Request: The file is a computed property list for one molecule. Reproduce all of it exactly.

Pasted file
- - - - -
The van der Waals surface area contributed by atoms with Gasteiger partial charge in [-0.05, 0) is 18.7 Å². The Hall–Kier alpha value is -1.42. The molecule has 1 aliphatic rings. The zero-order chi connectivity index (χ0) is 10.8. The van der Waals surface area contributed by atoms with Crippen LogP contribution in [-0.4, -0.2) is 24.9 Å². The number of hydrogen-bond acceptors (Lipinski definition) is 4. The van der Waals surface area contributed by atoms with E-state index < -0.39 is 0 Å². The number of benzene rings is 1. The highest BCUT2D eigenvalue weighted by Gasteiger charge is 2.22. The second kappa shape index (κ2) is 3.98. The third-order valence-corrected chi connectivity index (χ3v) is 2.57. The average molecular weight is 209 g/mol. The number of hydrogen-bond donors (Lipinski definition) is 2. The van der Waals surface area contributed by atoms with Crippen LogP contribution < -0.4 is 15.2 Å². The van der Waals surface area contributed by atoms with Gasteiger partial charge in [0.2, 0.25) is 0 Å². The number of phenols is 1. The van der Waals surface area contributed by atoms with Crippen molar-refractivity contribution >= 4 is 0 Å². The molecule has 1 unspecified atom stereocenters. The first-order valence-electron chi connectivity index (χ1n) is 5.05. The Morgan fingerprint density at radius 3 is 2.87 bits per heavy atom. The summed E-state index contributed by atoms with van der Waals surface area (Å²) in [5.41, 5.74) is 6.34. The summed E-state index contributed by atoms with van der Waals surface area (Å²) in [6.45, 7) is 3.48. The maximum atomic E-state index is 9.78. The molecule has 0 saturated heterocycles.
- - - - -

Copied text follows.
The van der Waals surface area contributed by atoms with Gasteiger partial charge in [-0.05, 0) is 18.7 Å². The Hall–Kier alpha value is -1.42. The molecule has 1 aliphatic rings. The zero-order chi connectivity index (χ0) is 10.8. The van der Waals surface area contributed by atoms with Crippen LogP contribution in [-0.4, -0.2) is 24.9 Å². The number of hydrogen-bond acceptors (Lipinski definition) is 4. The van der Waals surface area contributed by atoms with E-state index < -0.39 is 0 Å². The number of benzene rings is 1. The highest BCUT2D eigenvalue weighted by Gasteiger charge is 2.22. The second kappa shape index (κ2) is 3.98. The third-order valence-corrected chi connectivity index (χ3v) is 2.57. The average molecular weight is 209 g/mol. The number of hydrogen-bond donors (Lipinski definition) is 2. The van der Waals surface area contributed by atoms with Crippen LogP contribution < -0.4 is 15.2 Å². The van der Waals surface area contributed by atoms with Gasteiger partial charge in [0.2, 0.25) is 0 Å². The number of phenols is 1. The van der Waals surface area contributed by atoms with Crippen molar-refractivity contribution >= 4 is 0 Å². The molecule has 1 unspecified atom stereocenters. The first-order valence-electron chi connectivity index (χ1n) is 5.05. The Morgan fingerprint density at radius 3 is 2.87 bits per heavy atom. The summed E-state index contributed by atoms with van der Waals surface area (Å²) in [5.41, 5.74) is 6.34. The summed E-state index contributed by atoms with van der Waals surface area (Å²) in [6.45, 7) is 3.48. The maximum atomic E-state index is 9.78. The molecule has 0 saturated heterocycles.